Thought Leaders
December 6, 2021

The Story Collider: Communicating the stories of science

The Story Collider is an organisation with a simple yet vital task: to collect and relay stories about science. This task is fundamentally collaborative, involving an assortment of global voices from across every demographic. There are very few lives, after all, which have not been touched in some inexplicable way by the capabilities of modern science. Research Outreach were privileged to catch up with Erin Barker, the Executive Director and co-founder of The Story Collider, and host of its popular weekly podcast. Erin is herself a highly successful storyteller. She has won The Moth’s GrandSLAM storytelling competition twice – the first woman to do so – and her stories have been featured across public radio. We spoke to her about the fascinating business of storying science.

Despite the remarkable reach of modern science, many of us find it difficult to tell stories about its influence. We may feel we do not have the technical knowledge, or perhaps the creative prowess, to form a convincing narrative. Due to entrenched and exclusionary ideas about who can and who can’t speak about science, we may feel our voice is worth little in this unfolding conversation.

Africa Studio/

The Story Collider is here to help. Through its weekly podcast and its live shows, The Story Collider opens the door to everyone to share and to shape their scientific experiences. Through their workshops, they apply the techniques of creative storytelling to the esoteric processes of science, while turning the forensic lens of science back onto the narrative capabilities of storytelling. They establish a mutually enriching and thoroughly inclusive conversation. We spoke to Erin Barker to learn more.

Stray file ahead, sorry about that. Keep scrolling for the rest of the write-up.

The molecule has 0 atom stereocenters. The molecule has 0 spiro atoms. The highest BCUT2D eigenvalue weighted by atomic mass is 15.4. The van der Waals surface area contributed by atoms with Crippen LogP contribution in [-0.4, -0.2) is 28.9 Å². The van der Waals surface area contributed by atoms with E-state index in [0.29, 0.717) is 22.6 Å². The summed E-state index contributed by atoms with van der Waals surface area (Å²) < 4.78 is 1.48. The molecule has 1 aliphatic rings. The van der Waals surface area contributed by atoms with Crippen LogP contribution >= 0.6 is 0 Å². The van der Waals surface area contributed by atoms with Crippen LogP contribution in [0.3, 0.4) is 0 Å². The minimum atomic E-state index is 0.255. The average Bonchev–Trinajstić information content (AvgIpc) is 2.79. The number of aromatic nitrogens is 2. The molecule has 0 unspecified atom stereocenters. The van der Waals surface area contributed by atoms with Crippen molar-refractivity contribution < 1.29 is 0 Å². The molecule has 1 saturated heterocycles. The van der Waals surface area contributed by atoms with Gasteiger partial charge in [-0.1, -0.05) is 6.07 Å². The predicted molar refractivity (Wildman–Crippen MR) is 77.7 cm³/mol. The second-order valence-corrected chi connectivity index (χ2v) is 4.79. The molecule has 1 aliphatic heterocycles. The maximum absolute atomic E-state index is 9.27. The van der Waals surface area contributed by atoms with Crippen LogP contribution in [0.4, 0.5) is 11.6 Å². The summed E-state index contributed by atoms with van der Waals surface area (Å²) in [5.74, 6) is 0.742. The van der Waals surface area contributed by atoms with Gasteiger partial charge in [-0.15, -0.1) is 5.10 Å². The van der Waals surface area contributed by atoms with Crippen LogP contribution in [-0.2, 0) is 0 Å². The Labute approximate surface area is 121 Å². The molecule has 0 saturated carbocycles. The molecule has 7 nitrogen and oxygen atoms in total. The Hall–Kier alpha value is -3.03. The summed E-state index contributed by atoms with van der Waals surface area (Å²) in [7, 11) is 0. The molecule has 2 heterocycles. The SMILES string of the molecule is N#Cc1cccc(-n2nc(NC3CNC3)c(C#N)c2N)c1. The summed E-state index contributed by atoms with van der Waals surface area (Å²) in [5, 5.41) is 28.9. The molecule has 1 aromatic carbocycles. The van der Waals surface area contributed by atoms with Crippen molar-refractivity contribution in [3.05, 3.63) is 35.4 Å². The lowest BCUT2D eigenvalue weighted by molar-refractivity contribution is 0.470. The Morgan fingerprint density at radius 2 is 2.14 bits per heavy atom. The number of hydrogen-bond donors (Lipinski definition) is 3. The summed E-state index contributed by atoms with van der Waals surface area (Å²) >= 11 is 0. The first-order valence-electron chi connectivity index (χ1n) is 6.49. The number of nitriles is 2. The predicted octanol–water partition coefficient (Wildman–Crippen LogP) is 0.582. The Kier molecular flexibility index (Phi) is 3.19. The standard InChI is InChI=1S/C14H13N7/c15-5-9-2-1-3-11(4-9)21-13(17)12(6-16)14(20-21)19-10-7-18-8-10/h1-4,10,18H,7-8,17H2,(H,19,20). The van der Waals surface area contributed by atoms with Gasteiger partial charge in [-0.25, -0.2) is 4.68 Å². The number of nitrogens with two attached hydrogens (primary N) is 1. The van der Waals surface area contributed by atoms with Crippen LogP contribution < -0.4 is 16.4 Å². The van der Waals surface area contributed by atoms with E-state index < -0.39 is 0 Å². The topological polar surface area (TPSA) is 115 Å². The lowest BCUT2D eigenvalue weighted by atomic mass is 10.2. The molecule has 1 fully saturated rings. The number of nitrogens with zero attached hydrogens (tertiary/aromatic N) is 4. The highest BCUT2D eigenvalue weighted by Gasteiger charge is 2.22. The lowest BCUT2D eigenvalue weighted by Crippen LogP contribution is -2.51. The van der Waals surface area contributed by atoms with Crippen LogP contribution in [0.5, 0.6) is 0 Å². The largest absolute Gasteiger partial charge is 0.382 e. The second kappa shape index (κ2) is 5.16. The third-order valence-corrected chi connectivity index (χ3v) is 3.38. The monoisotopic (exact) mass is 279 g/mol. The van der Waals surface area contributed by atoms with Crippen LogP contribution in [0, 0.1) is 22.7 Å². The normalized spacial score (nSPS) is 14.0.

Could you tell us about your background, and how this sowed the seed which grew to become The Story Collider?
When I moved to New York City in 2007, I was bored in my publishing job, and my boyfriend at the time (now my husband) suggested that I take a storytelling class at the comedy theater where he worked. So I did, and that’s where I met Ben Lillie, a physicist who had decided to stop being a physicist and move to New York to create a show where people told stories about science. At the time, I thought this was a terrible idea. My experience of science had been that it was a) hard to understand and b) boring, so I couldn’t imagine a show like this being enjoyable for any audience. However, when Ben hosted his first show (along with another physicist named Brian), the house was packed! And to my surprise, the stories were incredibly human, both funny and affecting. I’d never encountered science in a context like this before and was amazed at how easy it was for me to connect with it in this way. So it wasn’t long before I began volunteering at shows, and then working with Ben to produce shows. After witnessing the impact of these shows on audiences, in 2012, Ben, Brian, and I founded Story Collider as a nonprofit organization with a mission to reveal the vibrant role that storytelling plays in all of our lives through the power of storytelling.

Erin Barker, Executive Director and co-founder of The Story Collider.